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Riding The Tiger

“I discovered that being a President is like riding a tiger. A man has to keep on riding or be swallowed.” Harry S. Truman

Rethinking the Triangle: Washington-Beijing-Taipei

This week, the Miller Center will host an international workshop on "Rethinking the Triangle: Washington-Beijing-Taipei.” The workshop is an attempt to bring the three sides of the Washington-Beijing-Taipei triangle together to discuss the possibility of moving from the Cold War model of an exclusive security triangle to a more realistic inclusive, opportunity-driven triangle. Public sessions on Thursday, March 28 will feature three perspectives from experts from China, Taiwan, and the United States in an attempt to explore a new paradigm for these interrelationships based on inclusiveness and opportunity rather than each hedging against increasingly unlikely crises.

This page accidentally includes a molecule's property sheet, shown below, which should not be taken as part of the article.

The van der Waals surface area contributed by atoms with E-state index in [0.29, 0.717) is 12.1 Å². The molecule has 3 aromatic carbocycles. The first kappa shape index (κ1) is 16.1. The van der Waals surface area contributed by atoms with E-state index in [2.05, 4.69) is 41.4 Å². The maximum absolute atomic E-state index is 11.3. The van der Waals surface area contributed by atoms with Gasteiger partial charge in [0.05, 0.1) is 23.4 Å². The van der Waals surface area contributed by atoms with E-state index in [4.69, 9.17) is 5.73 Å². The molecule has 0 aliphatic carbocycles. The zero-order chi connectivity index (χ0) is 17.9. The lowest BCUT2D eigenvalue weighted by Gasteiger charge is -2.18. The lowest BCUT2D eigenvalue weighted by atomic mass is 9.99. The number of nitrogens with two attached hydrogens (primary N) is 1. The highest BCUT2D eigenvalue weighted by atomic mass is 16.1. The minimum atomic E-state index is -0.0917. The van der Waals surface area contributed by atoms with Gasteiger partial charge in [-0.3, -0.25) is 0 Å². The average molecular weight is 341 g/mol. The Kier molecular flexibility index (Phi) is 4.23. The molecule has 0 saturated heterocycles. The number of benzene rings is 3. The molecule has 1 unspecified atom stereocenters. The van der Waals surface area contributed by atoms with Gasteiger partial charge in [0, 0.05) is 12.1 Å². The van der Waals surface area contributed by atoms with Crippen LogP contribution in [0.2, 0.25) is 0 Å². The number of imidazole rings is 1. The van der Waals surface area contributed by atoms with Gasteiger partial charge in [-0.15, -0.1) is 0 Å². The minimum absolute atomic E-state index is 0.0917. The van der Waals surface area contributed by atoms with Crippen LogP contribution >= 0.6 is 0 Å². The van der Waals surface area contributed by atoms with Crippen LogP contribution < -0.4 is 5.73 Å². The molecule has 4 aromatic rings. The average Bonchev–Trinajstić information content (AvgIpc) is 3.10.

Brantly Womack, the Miller Center’s C. K. Yen Chair, Professor of Foreign Affairs at the University of Virginia and the workshop’s organizer, recently published an article in the Asia Times Online explaining the need to rethink the relationship between China, Taiwan and the United States. Although the Cold War defined the relationship between the three states for several decades, since 2008, the relationships have become fundamentally unstable and more complex. According to Womack:

The rivalry in the relationship between Washington and Beijing has become more global but also more cautious since each needs the other in many facets of global governance.

Meanwhile, the relationship across the Taiwan Strait has become a mainstay of Taiwan's economic prospects, and avoiding crisis is now vital to the careers of the leadership on both sides. The Washington-Taiwan relationship was strained by the brinksmanship of Chen Shui-bian, president of Taiwan from 2000 to 2008, and currently doubts are raised about continuing arms sales.